At those higher levels, rugby remains Cranleigh’s sporting pièce de resistance. And, while success with the oval ball is no longer the direct remit of Houston, he remains fondly attached. He built Cranleigh up from relative also-rans on the school rugby circuit and turned them into the behemoth that they are today. “It’s really been a mindset change. It’s more that we go to things now with the idea of winning it, rather than just being happy to play in a quarter-final. The kids are much more aspirational,” Houston says of that transformation. “When I first started, there was no strength and conditioning as such. There was a group of four boys: Henry Taylor [Northampton Saints], Harry Elrington [London Irish], James Tonks and Henry Lamont. They were in a shed – not even that, a cupboard – with a bench and a squat rack which we borrowed. We used to go in there at 6.15am. Now, we have an S&C coach. That’s how it all evolved. You still have the 6.15am start but it all started, particularly in rugby, with four boys and it just expanded.”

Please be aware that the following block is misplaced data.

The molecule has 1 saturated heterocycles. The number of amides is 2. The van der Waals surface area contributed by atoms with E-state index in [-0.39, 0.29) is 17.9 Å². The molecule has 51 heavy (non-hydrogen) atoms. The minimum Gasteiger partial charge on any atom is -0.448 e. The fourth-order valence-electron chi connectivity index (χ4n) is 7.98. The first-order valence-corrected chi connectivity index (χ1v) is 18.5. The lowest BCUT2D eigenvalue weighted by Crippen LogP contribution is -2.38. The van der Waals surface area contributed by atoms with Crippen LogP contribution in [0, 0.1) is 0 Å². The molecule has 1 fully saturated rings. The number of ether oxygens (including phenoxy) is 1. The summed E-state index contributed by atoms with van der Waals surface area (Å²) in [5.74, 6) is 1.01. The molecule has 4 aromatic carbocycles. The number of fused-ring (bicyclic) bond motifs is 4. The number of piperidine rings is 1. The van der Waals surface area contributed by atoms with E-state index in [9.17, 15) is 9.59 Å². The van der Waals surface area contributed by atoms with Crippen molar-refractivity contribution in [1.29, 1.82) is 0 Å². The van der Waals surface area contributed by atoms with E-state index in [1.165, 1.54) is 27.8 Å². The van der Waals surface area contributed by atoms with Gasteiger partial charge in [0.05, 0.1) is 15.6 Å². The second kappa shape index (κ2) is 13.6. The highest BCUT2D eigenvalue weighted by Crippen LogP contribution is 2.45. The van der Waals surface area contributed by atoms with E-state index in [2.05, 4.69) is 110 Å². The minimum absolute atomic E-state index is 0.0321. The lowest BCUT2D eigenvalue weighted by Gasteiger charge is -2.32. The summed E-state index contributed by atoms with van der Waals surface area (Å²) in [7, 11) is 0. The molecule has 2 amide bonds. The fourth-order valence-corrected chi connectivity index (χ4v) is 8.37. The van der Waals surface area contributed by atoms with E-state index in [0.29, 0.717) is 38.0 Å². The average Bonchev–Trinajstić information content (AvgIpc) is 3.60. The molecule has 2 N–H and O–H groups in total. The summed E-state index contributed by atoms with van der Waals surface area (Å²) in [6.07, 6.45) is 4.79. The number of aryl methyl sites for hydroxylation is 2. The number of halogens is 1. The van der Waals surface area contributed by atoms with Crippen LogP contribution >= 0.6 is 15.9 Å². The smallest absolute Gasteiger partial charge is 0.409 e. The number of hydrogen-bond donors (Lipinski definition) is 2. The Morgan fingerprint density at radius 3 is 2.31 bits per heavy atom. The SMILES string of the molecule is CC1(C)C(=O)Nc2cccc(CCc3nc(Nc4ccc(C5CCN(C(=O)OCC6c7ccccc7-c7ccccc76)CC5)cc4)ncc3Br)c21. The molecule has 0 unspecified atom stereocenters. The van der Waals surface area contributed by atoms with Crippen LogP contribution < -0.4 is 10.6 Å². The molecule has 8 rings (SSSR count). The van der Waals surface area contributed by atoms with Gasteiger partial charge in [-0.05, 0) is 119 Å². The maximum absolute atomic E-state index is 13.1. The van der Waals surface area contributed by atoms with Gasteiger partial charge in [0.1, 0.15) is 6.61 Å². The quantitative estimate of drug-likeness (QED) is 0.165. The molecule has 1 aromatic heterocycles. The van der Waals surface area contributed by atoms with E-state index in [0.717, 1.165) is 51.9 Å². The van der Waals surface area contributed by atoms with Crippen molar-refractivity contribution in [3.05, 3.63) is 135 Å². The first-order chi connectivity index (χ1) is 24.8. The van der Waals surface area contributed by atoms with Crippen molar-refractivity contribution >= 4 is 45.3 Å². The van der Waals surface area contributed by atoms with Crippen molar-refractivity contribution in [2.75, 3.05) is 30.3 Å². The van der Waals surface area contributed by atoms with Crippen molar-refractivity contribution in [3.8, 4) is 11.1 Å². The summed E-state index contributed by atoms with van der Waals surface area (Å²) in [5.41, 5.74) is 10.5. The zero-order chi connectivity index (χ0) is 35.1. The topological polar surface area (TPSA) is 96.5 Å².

Houston admits that Cranleigh’s rugby facilities, lacking in floodlights, are “not that great”, but he recognises that a perceived lack of material luxuries is no excuse for not reaching the top. “As much as Cranleigh looks like Hogwarts, if you look at the sports facilities and compare us to other schools, our budget is far less,” he says. “So it’s not just about the £39,000 [a year fees]. That money goes into all other parts of school life. Sometimes, people get transfixed on the idea that, if you have the shiniest centre, it makes you good. We’d turn up to a match and I would be there on my own. One of the injured kids would be on the video, and I would do the video analysis. I would strap the kids, coach the kids. That’s us. But we go at it and we do it properly.”
And what of the pupils themselves – isn’t that what it is all about? There is a spread of talent, boys and girls, across a range of sports – rugby, wheelchair tennis, hockey, netball, showjumping and cricket. Some are internationals already and some will be in the future.
After a pre-lockdown visit to the school, I ask them to write, anonymously and in confidence, four words that sum up sport at Cranleigh. The two words that featured across the majority of submissions? Inclusivity and teamwork. That says it all.